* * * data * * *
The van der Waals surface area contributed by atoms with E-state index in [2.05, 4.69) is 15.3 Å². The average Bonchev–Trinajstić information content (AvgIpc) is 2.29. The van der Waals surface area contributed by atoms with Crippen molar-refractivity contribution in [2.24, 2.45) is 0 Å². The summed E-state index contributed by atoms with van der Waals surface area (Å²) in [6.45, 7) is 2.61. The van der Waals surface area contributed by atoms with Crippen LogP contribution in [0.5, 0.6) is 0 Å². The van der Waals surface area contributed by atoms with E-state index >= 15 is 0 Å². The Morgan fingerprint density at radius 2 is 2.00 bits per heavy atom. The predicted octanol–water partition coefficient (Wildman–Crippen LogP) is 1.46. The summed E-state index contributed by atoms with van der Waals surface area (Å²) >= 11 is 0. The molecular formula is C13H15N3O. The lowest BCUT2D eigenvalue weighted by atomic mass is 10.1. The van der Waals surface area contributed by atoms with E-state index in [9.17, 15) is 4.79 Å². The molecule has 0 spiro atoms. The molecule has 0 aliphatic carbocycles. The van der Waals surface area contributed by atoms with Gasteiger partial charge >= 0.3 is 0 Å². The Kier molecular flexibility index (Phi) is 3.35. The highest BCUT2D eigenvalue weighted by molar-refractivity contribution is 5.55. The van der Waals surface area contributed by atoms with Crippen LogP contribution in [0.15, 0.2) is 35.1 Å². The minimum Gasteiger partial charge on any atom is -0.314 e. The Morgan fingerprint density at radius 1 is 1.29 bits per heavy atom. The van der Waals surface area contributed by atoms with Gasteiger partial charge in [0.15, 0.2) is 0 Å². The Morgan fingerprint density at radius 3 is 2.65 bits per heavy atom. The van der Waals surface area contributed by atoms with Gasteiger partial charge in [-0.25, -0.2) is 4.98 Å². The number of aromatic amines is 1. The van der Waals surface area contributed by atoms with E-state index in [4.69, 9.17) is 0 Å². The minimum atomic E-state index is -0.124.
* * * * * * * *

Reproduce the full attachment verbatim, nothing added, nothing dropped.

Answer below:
The van der Waals surface area contributed by atoms with E-state index in [2.05, 4.69) is 15.3 Å². The average Bonchev–Trinajstić information content (AvgIpc) is 2.29. The van der Waals surface area contributed by atoms with Crippen molar-refractivity contribution in [2.24, 2.45) is 0 Å². The summed E-state index contributed by atoms with van der Waals surface area (Å²) in [6.45, 7) is 2.61. The van der Waals surface area contributed by atoms with Crippen LogP contribution in [0.5, 0.6) is 0 Å². The van der Waals surface area contributed by atoms with E-state index >= 15 is 0 Å². The Morgan fingerprint density at radius 2 is 2.00 bits per heavy atom. The predicted octanol–water partition coefficient (Wildman–Crippen LogP) is 1.46. The summed E-state index contributed by atoms with van der Waals surface area (Å²) >= 11 is 0. The molecular formula is C13H15N3O. The lowest BCUT2D eigenvalue weighted by atomic mass is 10.1. The van der Waals surface area contributed by atoms with E-state index in [9.17, 15) is 4.79 Å². The molecule has 0 spiro atoms. The molecule has 0 aliphatic carbocycles. The van der Waals surface area contributed by atoms with Gasteiger partial charge >= 0.3 is 0 Å². The Kier molecular flexibility index (Phi) is 3.35. The highest BCUT2D eigenvalue weighted by molar-refractivity contribution is 5.55. The van der Waals surface area contributed by atoms with Crippen LogP contribution in [0.15, 0.2) is 35.1 Å². The minimum Gasteiger partial charge on any atom is -0.314 e. The Morgan fingerprint density at radius 1 is 1.29 bits per heavy atom. The van der Waals surface area contributed by atoms with Gasteiger partial charge in [0.15, 0.2) is 0 Å². The Morgan fingerprint density at radius 3 is 2.65 bits per heavy atom. The van der Waals surface area contributed by atoms with Gasteiger partial charge in [-0.25, -0.2) is 4.98 Å². The number of aromatic amines is 1. The van der Waals surface area contributed by atoms with E-state index in [4.69, 9.17) is 0 Å². The minimum atomic E-state index is -0.124.